iPhone Accepted The Korea Communications Commission (KCC), South Korea’s communications regulator, decided on Wednesday, September 22, to allow the sale of Apple’s iPhone. Mobile phones sold in South Korea must use domestic technology for location-based services such as GPS. The KCC has stated that the built-in mapping capabilities found in the iPhone violate such rule but made an exception for the iPhone. Consumers have put a tremendous amount of pressure on the KCC to allow the sale of the iPhone in South Korea.
Technicality Technical rules have been used for a long time to protect its domestic market. For instance, in 2005 the KCC created a rule to block smartphones like Research In Motion’s BlackBerry by requiring the use of domestically created software for Internet functions. It was only in December 2008 when the KCC created an exception for BlackBerry smartphones to be sold only to corporate users.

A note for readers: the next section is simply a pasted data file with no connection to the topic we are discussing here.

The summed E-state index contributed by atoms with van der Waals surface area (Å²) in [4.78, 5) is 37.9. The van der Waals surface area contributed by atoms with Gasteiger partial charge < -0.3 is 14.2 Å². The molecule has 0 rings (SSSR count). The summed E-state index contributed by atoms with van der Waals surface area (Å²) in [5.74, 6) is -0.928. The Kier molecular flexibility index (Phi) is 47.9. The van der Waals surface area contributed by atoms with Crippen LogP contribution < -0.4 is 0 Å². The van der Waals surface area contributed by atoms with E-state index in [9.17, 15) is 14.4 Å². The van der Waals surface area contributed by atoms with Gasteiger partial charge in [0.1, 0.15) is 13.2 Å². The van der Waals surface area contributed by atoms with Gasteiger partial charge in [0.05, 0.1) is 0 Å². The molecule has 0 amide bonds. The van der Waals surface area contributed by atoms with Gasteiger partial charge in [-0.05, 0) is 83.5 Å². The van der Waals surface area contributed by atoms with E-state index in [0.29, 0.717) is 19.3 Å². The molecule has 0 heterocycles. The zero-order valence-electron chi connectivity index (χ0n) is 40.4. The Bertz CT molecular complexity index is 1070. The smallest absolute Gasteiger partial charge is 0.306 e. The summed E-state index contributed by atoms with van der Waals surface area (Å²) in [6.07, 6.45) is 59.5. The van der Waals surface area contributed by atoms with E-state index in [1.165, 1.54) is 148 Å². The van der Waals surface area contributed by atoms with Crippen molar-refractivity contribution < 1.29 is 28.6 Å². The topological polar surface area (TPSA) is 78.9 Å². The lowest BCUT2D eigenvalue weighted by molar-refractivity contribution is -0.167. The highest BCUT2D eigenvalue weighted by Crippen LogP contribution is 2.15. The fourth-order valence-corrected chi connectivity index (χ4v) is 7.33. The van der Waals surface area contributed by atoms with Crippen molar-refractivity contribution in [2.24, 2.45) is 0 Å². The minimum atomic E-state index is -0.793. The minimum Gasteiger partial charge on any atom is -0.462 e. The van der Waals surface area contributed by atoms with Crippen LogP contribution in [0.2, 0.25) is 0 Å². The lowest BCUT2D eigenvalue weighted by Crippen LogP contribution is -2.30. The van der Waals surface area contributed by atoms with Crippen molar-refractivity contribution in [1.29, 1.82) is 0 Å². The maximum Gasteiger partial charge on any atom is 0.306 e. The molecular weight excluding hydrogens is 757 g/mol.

Next Month KT Corp. is the second largest cellular service company in South Korea, behind number one SK Telecom, based on the number of subscribers. It is not certain if Apple will work exclusively with KT or with all three including LG Telecom, but KT will start selling the iPhone next month.
Local Domination Samsung and LG dominate South Korea’s mobile phone market. Average prices for their mobile phones are roughly double the average prices they receive outside the country. Similar to the US before Apple shook things up with its iPhone, South Korea’s telecom companies control the sale of mobile phones and the software that is used. If the iPhone sells well, the way cellular business is done in South Korea might drastically change. The price of the iPhone is still unknown, but if US prices are any indication, Samsung and LG will need to drastically cut prices to compete.
“South Korea to Allow iPhone Entry” – The Wall Street Journal
“South Korea approves sale of iPhone” – AFP